The episode was also a clear nod to Lin-Manuel Miranda’s Broadway juggernaut “Hamilton,” with the Johnsons performing several musical numbers, produced by Fonzworth Bentley, that anachronistically combined history with hip-hop.
Dre’s boss questioned why Juneteenth should be an official holiday when the country already celebrates Martin Luther King Jr. Day and Black History Month. The sitcom answered with another segment, featuring the Johnson family as slaves, trading verses about how America got rich off the backs of slaves:
We raised their children
Then raised their buildings
Then they made billions
I’m catching feelings
Really, what else did we build?
Railroads, Wall Street, the White House and universities
UVA — we built that
Chapel Hill — we built that.
Ruby (Jenifer Lewis) still got her digs in against her grandchildren’s biracial mother (“these light-skinned babies don’t know how to act”) and Junior maintained some historical inaccuracies of his own. “Pyramids,” he sang as the family listed things built by U.S. slaves. “No, sorry, our Hebrew brothers get credit for that,” Ruby countered.
Another song offered subtle nods about the realities of life after slavery — that black people continued to face inequality under Jim Crow laws. “Freedom, yeah!” a chorus sang as the Johnsons humorously listed all the things they wanted to do after achieving freedom.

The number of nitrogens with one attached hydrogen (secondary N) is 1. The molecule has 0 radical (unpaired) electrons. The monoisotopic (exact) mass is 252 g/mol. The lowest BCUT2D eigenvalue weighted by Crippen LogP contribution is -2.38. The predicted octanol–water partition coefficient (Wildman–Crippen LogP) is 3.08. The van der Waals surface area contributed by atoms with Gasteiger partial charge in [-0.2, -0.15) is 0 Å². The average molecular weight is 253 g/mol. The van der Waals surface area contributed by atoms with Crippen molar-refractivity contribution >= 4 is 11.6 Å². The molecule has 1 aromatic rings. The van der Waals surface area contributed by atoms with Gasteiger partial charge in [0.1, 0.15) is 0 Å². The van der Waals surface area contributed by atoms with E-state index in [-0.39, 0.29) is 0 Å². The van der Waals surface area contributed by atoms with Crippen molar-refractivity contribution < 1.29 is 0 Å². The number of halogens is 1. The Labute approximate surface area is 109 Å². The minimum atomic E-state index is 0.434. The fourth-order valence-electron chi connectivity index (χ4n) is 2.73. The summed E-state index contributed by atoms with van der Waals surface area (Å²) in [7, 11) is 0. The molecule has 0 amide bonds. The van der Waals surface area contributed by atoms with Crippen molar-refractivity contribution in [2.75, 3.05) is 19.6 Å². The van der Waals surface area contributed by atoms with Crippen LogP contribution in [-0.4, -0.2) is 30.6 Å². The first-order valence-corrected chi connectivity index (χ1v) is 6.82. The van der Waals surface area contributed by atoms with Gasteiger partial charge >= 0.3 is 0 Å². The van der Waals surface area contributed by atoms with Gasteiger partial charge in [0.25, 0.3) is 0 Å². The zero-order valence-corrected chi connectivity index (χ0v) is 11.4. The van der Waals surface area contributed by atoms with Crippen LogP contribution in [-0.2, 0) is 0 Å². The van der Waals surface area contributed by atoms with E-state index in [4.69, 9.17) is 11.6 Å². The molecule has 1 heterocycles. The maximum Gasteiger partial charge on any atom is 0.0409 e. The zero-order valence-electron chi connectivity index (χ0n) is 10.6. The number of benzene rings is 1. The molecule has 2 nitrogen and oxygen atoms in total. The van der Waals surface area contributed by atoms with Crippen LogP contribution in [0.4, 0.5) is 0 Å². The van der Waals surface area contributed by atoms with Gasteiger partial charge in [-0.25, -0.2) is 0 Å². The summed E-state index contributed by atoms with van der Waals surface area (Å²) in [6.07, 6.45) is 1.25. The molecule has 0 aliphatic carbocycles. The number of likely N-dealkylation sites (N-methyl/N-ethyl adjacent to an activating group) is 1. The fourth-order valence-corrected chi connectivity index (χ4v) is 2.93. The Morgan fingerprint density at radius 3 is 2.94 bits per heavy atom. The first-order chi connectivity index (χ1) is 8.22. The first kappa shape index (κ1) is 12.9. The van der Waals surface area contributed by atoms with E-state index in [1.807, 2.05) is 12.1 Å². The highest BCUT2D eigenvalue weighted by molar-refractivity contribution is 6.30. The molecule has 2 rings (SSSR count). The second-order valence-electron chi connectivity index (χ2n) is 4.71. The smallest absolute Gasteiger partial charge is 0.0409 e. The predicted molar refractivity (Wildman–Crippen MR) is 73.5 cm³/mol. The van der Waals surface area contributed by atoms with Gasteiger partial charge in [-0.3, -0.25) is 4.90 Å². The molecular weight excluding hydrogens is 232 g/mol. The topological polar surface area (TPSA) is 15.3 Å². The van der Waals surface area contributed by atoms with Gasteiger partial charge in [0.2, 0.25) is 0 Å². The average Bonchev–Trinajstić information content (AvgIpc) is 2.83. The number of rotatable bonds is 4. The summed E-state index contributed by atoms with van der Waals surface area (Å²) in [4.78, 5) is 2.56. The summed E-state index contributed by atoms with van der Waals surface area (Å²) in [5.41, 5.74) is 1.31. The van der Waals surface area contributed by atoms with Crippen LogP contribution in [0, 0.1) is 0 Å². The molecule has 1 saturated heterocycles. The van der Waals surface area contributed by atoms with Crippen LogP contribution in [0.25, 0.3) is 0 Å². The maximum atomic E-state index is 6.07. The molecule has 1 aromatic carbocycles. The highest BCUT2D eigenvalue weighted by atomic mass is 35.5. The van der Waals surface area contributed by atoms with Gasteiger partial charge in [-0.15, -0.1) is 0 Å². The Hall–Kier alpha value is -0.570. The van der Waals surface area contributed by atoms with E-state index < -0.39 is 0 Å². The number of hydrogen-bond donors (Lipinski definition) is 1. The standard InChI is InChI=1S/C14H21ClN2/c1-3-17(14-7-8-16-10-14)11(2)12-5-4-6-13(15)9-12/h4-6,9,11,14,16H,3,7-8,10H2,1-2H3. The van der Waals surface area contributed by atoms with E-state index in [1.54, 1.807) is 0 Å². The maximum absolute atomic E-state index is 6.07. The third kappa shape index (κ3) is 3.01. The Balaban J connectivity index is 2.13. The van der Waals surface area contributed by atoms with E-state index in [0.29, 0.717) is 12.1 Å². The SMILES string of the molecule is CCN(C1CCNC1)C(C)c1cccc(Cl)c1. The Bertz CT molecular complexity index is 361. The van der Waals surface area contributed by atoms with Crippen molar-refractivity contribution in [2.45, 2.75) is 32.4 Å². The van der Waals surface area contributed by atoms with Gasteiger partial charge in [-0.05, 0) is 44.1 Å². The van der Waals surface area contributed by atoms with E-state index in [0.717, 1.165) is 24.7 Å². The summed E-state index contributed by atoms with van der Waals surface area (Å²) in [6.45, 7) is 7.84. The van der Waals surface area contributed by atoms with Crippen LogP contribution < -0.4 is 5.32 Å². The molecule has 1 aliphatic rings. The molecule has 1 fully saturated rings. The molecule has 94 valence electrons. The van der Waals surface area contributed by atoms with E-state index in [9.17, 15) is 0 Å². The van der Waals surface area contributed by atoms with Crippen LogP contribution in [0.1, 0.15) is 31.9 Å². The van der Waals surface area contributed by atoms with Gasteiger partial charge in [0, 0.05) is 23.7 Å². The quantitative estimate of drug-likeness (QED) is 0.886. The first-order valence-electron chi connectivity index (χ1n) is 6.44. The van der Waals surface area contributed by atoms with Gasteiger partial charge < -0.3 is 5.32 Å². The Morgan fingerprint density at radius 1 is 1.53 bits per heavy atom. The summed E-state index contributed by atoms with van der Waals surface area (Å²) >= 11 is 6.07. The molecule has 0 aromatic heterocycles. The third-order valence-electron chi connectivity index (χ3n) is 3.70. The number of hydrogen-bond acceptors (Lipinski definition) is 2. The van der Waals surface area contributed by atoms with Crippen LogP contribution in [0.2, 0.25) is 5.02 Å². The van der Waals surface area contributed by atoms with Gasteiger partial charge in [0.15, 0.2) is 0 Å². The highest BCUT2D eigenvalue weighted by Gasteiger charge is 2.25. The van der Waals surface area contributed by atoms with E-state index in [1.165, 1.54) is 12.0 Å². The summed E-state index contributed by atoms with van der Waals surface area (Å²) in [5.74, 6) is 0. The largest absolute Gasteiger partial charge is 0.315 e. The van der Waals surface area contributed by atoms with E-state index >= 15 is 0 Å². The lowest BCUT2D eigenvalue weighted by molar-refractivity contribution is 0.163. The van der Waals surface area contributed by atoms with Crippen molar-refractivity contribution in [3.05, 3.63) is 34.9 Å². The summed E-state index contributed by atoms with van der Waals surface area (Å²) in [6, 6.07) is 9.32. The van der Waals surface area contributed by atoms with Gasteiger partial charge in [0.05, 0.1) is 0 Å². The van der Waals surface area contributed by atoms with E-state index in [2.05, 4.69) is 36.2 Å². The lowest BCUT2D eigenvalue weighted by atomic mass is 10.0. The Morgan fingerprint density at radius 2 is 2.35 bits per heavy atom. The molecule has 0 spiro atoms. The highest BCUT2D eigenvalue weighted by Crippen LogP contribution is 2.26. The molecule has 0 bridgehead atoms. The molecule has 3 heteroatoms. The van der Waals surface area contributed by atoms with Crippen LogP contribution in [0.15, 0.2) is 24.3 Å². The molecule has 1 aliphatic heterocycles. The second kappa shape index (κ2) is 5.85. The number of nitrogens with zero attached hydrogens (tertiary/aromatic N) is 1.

“It’s time to vote for me to take part in this democracy,” Dre sang. “Tear them freedom papers up please ’cause we don’t need to show ID,” Bow added. Ruby sang, “It’s June 19th, we celebrate,” as her ex-husband Earl (Laurence Fishburne) crooned, “Grab a blonde and miscegenate.”
Creator Kenya Barris knew the episode would be controversial, telling Variety ahead of its airing that people were “either going to love it or hate it.” But he added that “it’s one of my most proud moments as a television producer.”
“Blackish” was a trending topic on Twitter on Tuesday night, with many fans praising the episode.
Love how Blackish is not just a comedy but also a socially conscious tv experience. Everyone should be watching this show. #blackish
— Brian C Robinson (@B_Robinson82) October 4, 2017
— Phillip (@philearl2) October 4, 2017
— Grace Bonney (@designsponge) October 4, 2017
Miranda tweeted that he was missing the live airing but had recorded the episode on his DVR.
Dre continued the Juneteenth discussions at home. “As much as I love the Fourth of July, shouldn’t the real Independence Day be the day that everybody was free?” he asked his family. Ultimately, the Johnsons decided that they would celebrate Juneteenth, starting with a belated family cookout. In a voice-over at the end of the episode, Fishburne added more historical context:
“In 2009, Congress did actually apologize for slavery,” he said. But, he added, a disclaimer stated that “(a) nothing in this resolution authorizes or supports any claim against the United States or (b) serves as a settlement of any claim against the United States.”
Correction: An earlier version of this post incorrectly stated that the Civil War ended in May of 1865. Gen. Robert E. Lee surrendered to Gen. U.S. Grant on April 9, 1865. The post has been updated.